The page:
But the German was not sensitive to ridicule. He had something to say, and he was there to say it. Fixing his fish-like eyes on a spot high up the tent wall, he kept them pinned to it, while he mouthed out blood-and-thunder invectives. He was, it seemed, a red-hot revolutionist; a fierce denouncer of British rule. He declared the British monarchy to be an effete institution; the fetish of British freedom to have been "exbloded" long ago. What they needed, in this grand young country of theirs, was a "republic"; they must rid themselves of those shackles that had been forged in the days when men were slaves. It was his sound conviction that before many weeks had passed, the Union Jack would have been hauled down for ever, and the glorious Southern Cross would wave in its stead, over a free Australia. The day on which this happened would be a never-to-be-forgotten date in the annals of the country. For what, he would like to know, had the British flag ever done for freedom, at any time in the world's history? They should read in their school-books, and there they would learn that wherever a people had risen against their tyrants, the Union Jack had waved, not over them, but over the British troops sent to stamp the rising out.
This was more than Mahony could stomach. Flashing up from his seat, he strove to assert himself above the hum of agreement that mounted from the foreign contingent, and the doubtful sort of grumble by which the Britisher signifies his disapproval.
"Mr. Chairman! Gentlemen!" he cried in a loud voice. "I call upon those loyal subjects of her Majesty who are present here, to join with me in giving three cheers for the British flag. Hip, hip, hurrah! And, again, hip, hip, hurrah! And, once more, hip, hip, hurrah!"
His compatriots followed him, though flabbily; and he continued to make himself heard above the shouts of "Order!" and the bimming of the chairman's bell.
"Mr. Chairman! I appeal to you. Are we Britons to sit still and hear our country's flag reviled?--that flag which has ensured us the very liberty we are enjoying this evening. The gentleman who has been pleased to slander it is not, I believe, a British citizen. Now, I put it to him: is there another country on the face of the earth, that would allow people of all nations to flock into a gold-bearing colony on terms of perfect equality with its own subjects?--to flock in, take all they can get, and then make off with it?" a point of view that elicited forcible grunts of assent, which held their own against hoots and hisses. Unfortunately the speaker did not stop here, but went on: "Gentlemen! Do not, I implore you, allow yourselves to be led astray by a handful of ungrateful foreigners, who have received nothing but benefits from our Crown. What you need, gentlemen, is not revolution, but reform; not strife and bloodshed, but a liberty consistent with law and order. And this, gentlemen,----"
("You'll never get 'em like that, Dick," muttered Purdy.)
"Not so much gentlemening, if YOU please!" said a sinister-looking man, who might have been a Vandemonian in his day. "MEN'S what we are--that's good enough for us."
Mahony was nettled. The foreigners, too, were pressing him.
"Am I then to believe, sir, what I frequently hear asserted, that there are no gentlemen left on the diggings?"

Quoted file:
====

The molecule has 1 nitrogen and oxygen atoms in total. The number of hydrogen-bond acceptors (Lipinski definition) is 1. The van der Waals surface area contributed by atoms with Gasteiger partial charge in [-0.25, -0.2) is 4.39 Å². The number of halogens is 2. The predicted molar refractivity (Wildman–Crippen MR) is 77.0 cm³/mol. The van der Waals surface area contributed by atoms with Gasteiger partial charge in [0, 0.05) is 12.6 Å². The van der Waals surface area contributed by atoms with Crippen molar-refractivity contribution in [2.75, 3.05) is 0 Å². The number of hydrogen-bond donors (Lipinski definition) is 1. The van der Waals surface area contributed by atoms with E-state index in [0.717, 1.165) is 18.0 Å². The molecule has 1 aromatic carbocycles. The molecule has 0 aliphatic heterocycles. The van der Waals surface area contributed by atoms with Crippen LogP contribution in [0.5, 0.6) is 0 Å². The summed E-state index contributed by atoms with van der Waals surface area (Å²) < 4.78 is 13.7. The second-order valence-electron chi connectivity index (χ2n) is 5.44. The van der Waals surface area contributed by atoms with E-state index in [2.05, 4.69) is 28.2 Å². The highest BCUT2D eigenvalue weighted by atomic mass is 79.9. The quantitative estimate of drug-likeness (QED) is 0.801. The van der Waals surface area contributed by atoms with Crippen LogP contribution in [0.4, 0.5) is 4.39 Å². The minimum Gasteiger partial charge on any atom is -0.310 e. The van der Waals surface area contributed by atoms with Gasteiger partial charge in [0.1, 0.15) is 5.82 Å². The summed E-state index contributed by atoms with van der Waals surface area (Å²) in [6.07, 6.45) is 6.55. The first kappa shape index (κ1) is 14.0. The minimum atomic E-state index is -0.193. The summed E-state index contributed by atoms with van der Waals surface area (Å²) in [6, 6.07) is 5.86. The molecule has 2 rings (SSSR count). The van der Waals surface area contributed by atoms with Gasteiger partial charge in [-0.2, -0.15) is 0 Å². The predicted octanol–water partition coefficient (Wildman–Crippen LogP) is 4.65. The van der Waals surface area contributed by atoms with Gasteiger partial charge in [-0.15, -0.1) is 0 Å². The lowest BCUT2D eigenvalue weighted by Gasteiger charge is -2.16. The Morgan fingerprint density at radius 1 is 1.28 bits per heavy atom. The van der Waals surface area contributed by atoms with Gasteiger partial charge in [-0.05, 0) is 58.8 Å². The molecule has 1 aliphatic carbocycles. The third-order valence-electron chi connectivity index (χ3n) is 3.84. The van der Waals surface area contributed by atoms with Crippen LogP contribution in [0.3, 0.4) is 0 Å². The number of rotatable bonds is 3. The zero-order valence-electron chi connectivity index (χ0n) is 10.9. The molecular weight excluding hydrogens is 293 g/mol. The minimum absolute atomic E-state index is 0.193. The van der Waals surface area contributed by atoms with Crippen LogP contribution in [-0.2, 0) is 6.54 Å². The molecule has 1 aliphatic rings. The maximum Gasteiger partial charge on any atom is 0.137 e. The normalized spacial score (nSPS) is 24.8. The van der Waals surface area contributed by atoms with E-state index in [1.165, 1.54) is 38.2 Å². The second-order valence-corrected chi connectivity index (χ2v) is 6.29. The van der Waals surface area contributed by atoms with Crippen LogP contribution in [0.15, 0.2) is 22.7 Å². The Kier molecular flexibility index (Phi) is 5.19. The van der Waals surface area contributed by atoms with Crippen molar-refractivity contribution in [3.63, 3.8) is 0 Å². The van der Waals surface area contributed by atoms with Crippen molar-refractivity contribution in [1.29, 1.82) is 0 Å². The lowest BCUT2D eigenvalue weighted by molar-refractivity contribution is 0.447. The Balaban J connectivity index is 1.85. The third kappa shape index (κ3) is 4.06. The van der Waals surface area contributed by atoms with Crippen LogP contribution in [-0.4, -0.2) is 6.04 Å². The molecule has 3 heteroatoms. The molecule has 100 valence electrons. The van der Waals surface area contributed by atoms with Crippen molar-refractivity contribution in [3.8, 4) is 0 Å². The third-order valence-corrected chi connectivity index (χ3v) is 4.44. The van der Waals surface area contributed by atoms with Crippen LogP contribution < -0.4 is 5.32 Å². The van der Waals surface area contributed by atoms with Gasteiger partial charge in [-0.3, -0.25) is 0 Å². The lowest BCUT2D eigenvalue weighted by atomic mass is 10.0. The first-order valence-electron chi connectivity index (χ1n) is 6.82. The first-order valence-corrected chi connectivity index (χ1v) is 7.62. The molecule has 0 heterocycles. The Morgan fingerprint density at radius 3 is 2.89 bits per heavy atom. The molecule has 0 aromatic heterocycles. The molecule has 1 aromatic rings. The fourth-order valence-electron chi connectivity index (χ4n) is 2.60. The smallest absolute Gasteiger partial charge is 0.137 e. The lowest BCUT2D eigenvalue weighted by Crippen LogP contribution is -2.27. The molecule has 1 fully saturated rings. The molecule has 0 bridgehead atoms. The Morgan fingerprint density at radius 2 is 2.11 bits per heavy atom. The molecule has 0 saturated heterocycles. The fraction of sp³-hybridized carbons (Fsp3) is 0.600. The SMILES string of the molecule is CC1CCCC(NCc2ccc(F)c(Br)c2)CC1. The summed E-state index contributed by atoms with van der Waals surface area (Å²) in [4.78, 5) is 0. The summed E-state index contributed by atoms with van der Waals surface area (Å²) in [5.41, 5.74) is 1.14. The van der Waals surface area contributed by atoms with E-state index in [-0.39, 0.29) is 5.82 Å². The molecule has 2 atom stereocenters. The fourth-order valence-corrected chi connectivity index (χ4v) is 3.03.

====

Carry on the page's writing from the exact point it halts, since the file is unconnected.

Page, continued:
("Oh lor, Dick!" said Purdy. He was sitting with his elbows on his knees, clutching his cheeks as though he had the toothache.)
"Oh, stow yer blatherskite!"
"Believe what yer bloody well like!" retorted the Vandemonian fiercely. "But don't come 'ere and interrupt our pleasant and h'orderly meetings with YOUR blamed jaw."
Mahony lost his temper. "I not interrupt?--when I see you great hulks of men--"
("Oh, lor!" groaned Purdy again.)
"--who call yourselves British subjects, letting yourselves be led by the nose, like the sheep you are, by a pack of foreigners who are basely accepting this country's hospital'ty?"
"Here, let me," said Purdy. And pushing his way along the bench he hobbled to the platform, where several arms hoisted him up.
There he stood, fronting the violent commotion that had ensued on his friend's last words; stood bedraggled, mud-stained, bandaged, his cabbage-tree hat in his hand. And Mahony, still on his feet, angrily erect, thought he understood why the boy had refused to wash himself clean, or to change his dress: he had no doubt foreseen the possibility of some such dramatic appearance.
Purdy waited for the hubbub to die down. As if by chance he had rested his hand on the bell; its provoking tinkle ceased. Now he broke into one of the frank and hearty smiles that never fail to conciliate.
The strongly spoken words induced an abrupt lull. The audience turned to him, still thorny and sulky it was true, but yet they turned; and one among them demanded a hearing for the youngster.
"Brother diggers! We are met here to-night with a single purpose in view. Brother diggers! We are not met here to throw mud at our dear old country's flag! Nor will we have a word said against her most gracious Majesty, the Queen. Not us! We're men first, whose business it is to stand up for a gallant little woman, and diggers with a grievance afterwards. Are you with me, boys?--Very well, then.--Now we didn't come here to-night to confab about getting votes, or having a hand in public affairs--much as we want 'em both and mean to have 'em, when the time comes. No, to-night there's only one thing that matters to us, and that's the repeal of the accursed tax!" Here, such a tempest of applause broke out that he was unable to proceed. "Yes, I say it again," he went on, when they would let him speak; "the instant repeal! When that's been done, this curse taken off us, then it'll be time enough to parlez-vous about the colour of the flag we mean to have, and about going shares in the Government. But let me make one thing clear to you. We're neither traitors to the Crown, nor common rebels. We're true-blue Britons, who have been goaded to rebellion by one of the vilest pieces of tyranny that ever saw the light. Spies and informers are everywhere about us. Mr. Commissioner Sleuth and his hounds may cry tally-ho every day, if 'tis their pleasure to! To put it shortly, boys, we're living under semi-martial law. To such a state have we free-born men, men who came out but to see the elephant, been reduced, by the asinine stupidity of the Government, by the impudence and knavishness of its officials. Brother diggers! When you leave the hall this evening, look over at the hill on which the Camp stands! What will you see? You will see a blaze of light, and hear the sounds of revelry by night. There, boys, hidden from our mortal view, but visible to our mind's eye, sit Charley Joe's minions, carousing at our expense, washing down each mouthful with good fizz bought with our hard-earned gold. Licence-pickings, boys, and tips from new grog-shops, and the blasted farce of the Commissariat! We're supposed--"
But here Mahony gave a loud click of the tongue--in the general howl of execration it passed unheard--and, pushing his way out of the tent, let the flap-door fall to behind him.